Take a trip to smoky gin joints and sun-drenched flea markets in Casablanca, a timeless classic that transcended the 1940’s Hollywood studio system to resonate just as strongly to this day.
Even if you’ve never seen it, you’ve probably heard a dozen films repeat that line – “Here’s looking at you kid”. Or some variations on the oft misquoted “play it, Sam”. Starring Humphrey Bogart and Ingrid Bergman, Casablanca is a milestone in cinema history, and not just because of its legendary screenplay.
The remarkable thing about Casablanca’s popularity is that the film itself came from fairly unassuming beginnings. At the time, the general consensus on set was that Casablanca was just one production on a conveyor belt that churned out release after release during the 1940’s Hollywood studio system.
They may’ve assembled an A-list cast (Bogart, Bergman, Paul Henreid), but Warner Brothers hadn’t earmarked the film as an instant hit or a lasting memory. With its release cleverly moved forward several weeks to coincide with the Allied invasion of North Africa, Casablanca soon gathered steam with audiences who yearned for a sweeping romance yarn from a far off land. In fact, the New York Times remarked in their review that the film was a mix of “taut melodrama and bristling intrigue [where] the result is a highly entertaining and even inspiring film.” Eight Academy Award nominations later (three wins, including Best Picture) and the rest, as they say, is history. It’s mark on cinema history well and truly made, Casablanca is a film that has gone down as one of Hollywood’s finest – and viewed today, it’s easy to see why.
The screenplay simply doesn’t have a word out of place, with each scene and exchange feeling crisp and taut. Bogart and Bergman are instantly transformed into a defining Hollywood couple, and the bittersweet ending is really satisfying; we feel for the characters, but we’re not overcome with schmaltz. It’s a tight screenplay that to this date remains endlessly quotable – we all know the famous collective of catchphrases that are bandied around like nobodies business, but I’ve always appreciated the ceaseless snark that Rick bitterly spits out in between sips of whisky; “You despise me, don’t you?” questions Ugarte (Peter Lorre) in one scene. “If I gave you any thought I probably would,” comes the biting reply from Bogart, whose smirk is simply nowhere to be found. Even staring down the barrel of a gun, Captain Renault (Claude Rains) is able to sneak in a little sass – “And remember, this gun is pointed right at your heart” warns Rick in the final act. “That is my least vulnerable spot” is the Captain’s smart retort.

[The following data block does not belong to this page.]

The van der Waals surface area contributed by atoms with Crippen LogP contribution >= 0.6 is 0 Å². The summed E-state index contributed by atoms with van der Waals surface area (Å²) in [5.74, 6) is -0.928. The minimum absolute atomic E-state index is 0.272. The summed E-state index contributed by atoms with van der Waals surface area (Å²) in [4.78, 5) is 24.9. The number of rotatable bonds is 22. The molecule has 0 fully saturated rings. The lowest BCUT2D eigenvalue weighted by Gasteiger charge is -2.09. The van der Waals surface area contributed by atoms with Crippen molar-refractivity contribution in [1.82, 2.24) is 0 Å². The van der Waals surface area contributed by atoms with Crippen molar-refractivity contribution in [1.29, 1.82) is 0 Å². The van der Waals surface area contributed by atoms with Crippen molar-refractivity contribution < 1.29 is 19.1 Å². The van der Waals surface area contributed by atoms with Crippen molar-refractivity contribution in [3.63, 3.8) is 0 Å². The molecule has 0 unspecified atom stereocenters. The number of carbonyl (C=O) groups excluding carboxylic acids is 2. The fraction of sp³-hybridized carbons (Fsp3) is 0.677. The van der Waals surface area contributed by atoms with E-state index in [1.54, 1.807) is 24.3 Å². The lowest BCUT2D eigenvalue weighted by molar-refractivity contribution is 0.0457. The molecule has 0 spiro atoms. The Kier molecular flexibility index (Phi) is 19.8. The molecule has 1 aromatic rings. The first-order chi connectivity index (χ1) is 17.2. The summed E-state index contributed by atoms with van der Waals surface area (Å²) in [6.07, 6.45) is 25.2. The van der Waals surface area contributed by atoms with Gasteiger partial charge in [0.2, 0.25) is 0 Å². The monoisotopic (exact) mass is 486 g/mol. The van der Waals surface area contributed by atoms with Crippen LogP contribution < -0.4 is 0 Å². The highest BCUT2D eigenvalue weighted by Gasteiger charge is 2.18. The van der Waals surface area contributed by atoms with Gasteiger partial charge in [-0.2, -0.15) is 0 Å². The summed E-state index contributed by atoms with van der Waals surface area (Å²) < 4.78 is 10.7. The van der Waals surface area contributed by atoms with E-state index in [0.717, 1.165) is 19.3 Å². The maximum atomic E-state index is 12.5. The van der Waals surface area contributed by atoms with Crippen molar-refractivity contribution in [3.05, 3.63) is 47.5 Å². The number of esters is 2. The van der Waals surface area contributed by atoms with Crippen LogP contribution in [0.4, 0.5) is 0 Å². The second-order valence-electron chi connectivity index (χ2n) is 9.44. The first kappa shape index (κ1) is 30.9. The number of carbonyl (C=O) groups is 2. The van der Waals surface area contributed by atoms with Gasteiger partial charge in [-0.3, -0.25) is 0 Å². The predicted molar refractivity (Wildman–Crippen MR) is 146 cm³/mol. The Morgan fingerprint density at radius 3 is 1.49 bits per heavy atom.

Contrary to the common misconception that Ronald Reagan was the first choice, Bogart, who prior to Casablanca was best known for playing smooth-talking detectives (The Maltese Falcon) and criminals (High Sierra), had the role of Rick written for him especially. Looking back, it’s hard to imagine anyone but Bogie playing Rick. The chain-smoking American bar owner whose neutrality towards the war makes him both an ally and a pest for the local French authorities and their Nazi allies is one of his career defining roles. He’s a man whose life motto is “I stick my neck out for nobody”, and even though he reveals himself to be the sentimental type after all, his frequent wisecracks and hard drinking give him a bristly nature that distances him from his customers and acquaintances.
So what is it about Casablanca that has such staying power after all this time? Is it the simple yet effective story, the broad yet instantly recognisable characters or the exotic period setting that is adorned with notions of extravagance, danger and romance? Maybe it’s the fact that, in a cinematic landscape dominated by big-budget blockbusters filled with CGI, Casablanca is an enduring throwback to an era when real actors worked on real sets with real props and sat at real tables smoking real cigarettes. For lovers of classic cinema, Casablanca is a staple that holds its own to this day, and for those just starting out on their journey into the depths of Hollywood’s Golden Era, this timeless piece may just mark the “beginning of a beautiful friendship”.
Casablanca screens at Windsor Cinema, Nedlands 28 Nov & 6 Dec
Images courtesy of Chapel Distribution & Warner Bros